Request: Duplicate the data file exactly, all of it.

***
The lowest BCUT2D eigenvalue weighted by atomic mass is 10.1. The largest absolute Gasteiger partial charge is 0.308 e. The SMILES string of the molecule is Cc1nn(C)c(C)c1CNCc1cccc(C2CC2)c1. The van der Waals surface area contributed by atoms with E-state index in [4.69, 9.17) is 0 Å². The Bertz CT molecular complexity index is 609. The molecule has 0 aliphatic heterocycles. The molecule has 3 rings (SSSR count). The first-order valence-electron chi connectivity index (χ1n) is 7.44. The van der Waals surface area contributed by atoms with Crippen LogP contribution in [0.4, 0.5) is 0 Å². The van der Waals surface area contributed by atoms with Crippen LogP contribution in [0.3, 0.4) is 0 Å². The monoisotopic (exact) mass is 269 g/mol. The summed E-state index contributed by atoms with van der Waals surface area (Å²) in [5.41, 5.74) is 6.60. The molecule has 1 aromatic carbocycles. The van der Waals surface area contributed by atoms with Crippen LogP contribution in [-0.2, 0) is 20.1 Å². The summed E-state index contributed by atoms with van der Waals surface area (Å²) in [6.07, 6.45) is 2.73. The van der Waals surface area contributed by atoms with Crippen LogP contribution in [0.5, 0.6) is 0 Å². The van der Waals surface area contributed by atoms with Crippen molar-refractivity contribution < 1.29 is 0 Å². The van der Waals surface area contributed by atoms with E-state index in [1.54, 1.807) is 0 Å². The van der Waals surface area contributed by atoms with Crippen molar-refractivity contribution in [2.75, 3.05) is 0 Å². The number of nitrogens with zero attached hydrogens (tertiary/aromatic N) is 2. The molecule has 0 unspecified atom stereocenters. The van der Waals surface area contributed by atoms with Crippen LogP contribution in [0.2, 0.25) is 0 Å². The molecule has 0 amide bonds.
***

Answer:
The lowest BCUT2D eigenvalue weighted by atomic mass is 10.1. The largest absolute Gasteiger partial charge is 0.308 e. The SMILES string of the molecule is Cc1nn(C)c(C)c1CNCc1cccc(C2CC2)c1. The van der Waals surface area contributed by atoms with E-state index in [4.69, 9.17) is 0 Å². The Bertz CT molecular complexity index is 609. The molecule has 0 aliphatic heterocycles. The molecule has 3 rings (SSSR count). The first-order valence-electron chi connectivity index (χ1n) is 7.44. The van der Waals surface area contributed by atoms with Crippen LogP contribution in [0.4, 0.5) is 0 Å². The van der Waals surface area contributed by atoms with Crippen LogP contribution in [0.3, 0.4) is 0 Å². The monoisotopic (exact) mass is 269 g/mol. The summed E-state index contributed by atoms with van der Waals surface area (Å²) in [5.41, 5.74) is 6.60. The molecule has 1 aromatic carbocycles. The van der Waals surface area contributed by atoms with Crippen LogP contribution in [-0.2, 0) is 20.1 Å². The summed E-state index contributed by atoms with van der Waals surface area (Å²) in [6.07, 6.45) is 2.73. The van der Waals surface area contributed by atoms with Crippen LogP contribution in [0.5, 0.6) is 0 Å². The van der Waals surface area contributed by atoms with Crippen molar-refractivity contribution < 1.29 is 0 Å². The van der Waals surface area contributed by atoms with E-state index in [1.54, 1.807) is 0 Å². The van der Waals surface area contributed by atoms with Crippen molar-refractivity contribution in [2.75, 3.05) is 0 Å². The number of nitrogens with zero attached hydrogens (tertiary/aromatic N) is 2. The molecule has 0 unspecified atom stereocenters. The van der Waals surface area contributed by atoms with Crippen LogP contribution in [0.2, 0.25) is 0 Å². The molecule has 0 amide bonds.